Language your first grader teacher would frown on has become daily talk in politics. Everywhere you listen or read, you find reasons to cringe. Today on one popular homepage you could find these headline words: Lies, furious, corruption, backlash, blatant, rebellions, swamp, mind-boggling, dire and deathwatch.
Yikes, where’s the crossword puzzle?
A politician calls the vice president a “cheerleader for the porn star presidency.” The president calls a columnist a “wacky nut job.” Our public discourse.
By contrast, pronouncements from the Government Accounting Office are models of understatement. I’ve interviewed dozens of GAO directors over the years about hundreds of topics. I can confidently tell you they don’t spit out harsh judgments. If they harbor them, they don’t share them publicly. Nor do they trash agencies or individuals, not even when the tape stops rolling. At most I’ll get an occasional chuckle at an obvious absurdity.
Who was the TV character who said, “Just the facts, ma’am?” We need more of that.
Auditors are tasked with looking at programs a member of Congress suspects has problems. Usually the member is right. The resulting audits can be unsparing in their fact finding. But reports keep and objective tone. They don’t impugn people’s motives.
GAO is required to make judgments about programs and performance, and by extension the people behind them. Yet its headlines and the prose in its reports always strive for good bedside manner. The even-handed tone actually adds gravitas to what the agency is trying to convey.
The latest: “Substantial Efforts Needed to Achieve Greater Progress on High-Risk Areas.” Yes, the latest biennial list of really troubled programs just came out. It’s a grim cavalcade of expensive and persistent misses. They cover any federal activities that touch Americans daily. Postal Service financial viability. Funding surface transportation. The 2020 Decennial Census. The security clearance process, a new addition to the list. Federal oversight of food safety. Assessing and controlling toxic chemicals. Enforcement of tax laws.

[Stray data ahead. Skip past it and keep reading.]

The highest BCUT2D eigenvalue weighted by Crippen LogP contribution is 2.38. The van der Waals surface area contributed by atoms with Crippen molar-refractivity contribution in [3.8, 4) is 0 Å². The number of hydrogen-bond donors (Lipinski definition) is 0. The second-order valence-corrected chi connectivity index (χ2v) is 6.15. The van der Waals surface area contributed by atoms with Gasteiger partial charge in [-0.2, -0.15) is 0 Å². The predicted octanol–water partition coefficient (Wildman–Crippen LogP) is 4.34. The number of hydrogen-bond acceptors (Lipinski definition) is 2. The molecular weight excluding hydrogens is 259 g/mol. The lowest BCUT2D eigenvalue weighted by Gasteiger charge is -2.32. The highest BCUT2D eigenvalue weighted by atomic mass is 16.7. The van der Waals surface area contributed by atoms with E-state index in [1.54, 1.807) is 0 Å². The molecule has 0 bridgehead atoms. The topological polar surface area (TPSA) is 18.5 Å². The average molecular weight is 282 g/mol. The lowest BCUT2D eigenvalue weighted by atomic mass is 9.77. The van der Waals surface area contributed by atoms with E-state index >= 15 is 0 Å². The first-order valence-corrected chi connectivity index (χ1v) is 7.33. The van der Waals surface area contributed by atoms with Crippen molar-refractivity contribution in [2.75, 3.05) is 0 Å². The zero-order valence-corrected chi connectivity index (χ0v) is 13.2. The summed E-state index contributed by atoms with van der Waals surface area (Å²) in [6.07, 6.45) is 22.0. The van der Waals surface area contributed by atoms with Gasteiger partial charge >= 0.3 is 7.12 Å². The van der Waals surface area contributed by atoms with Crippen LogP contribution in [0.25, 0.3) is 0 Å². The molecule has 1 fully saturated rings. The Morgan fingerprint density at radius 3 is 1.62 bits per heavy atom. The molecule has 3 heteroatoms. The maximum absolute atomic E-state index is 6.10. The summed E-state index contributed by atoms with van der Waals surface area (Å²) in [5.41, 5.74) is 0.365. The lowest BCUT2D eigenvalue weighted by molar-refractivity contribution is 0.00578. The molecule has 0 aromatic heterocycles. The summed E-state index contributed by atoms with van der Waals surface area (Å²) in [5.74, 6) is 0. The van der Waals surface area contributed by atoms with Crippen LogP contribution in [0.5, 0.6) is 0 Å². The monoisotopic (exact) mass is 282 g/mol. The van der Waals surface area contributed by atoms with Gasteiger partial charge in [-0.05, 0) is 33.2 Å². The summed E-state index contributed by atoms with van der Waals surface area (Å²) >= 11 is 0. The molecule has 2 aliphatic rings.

Other programs on the list are largely invisible to the public. Acquisition or contract management at the Departments of Veterans Affairs, Defense and Energy, and NASA. Managing federal real property. Improper payments from Medicare. They spill taxpayer dollars just the same.
GAO’s prescription for programs exiting the high risk list read like Management 101. Disentanglement requires leadership commitment, enough money and people to take on the problem, an action plan, measuring progress and actually showing practice.
Programs do escape. Well, two did anyway. DoD’s supply chain management and mitigating gaps in weather satellite data. On that latter one, launching a new polar orbiting satellite in late 2017 came as the capstone on a lot of ground-level grunt work.
Comptroller Gen. Gene Dodaro testified on the high risk list. Members listened intently. No one is satisfied that the list exists or thinks these issues are good. So what are the committees’ oversight and federal management priorities? What are cabinet secretaries and deputies trying to accomplish?
Thirty five items grace the high risk list. Chris Mihm, GAO’s director of strategic issues, said half made progress over the past two years. He said the progress saved or otherwise accrued $27 billion a year to the government.
“Making progress” on big issues in big bureaucracies takes heavy lifting and also sharp elbows. It results in bruised egos and changes in individuals’ career fortunes. But how much more happens when people focus on the goal and sticking to the facts.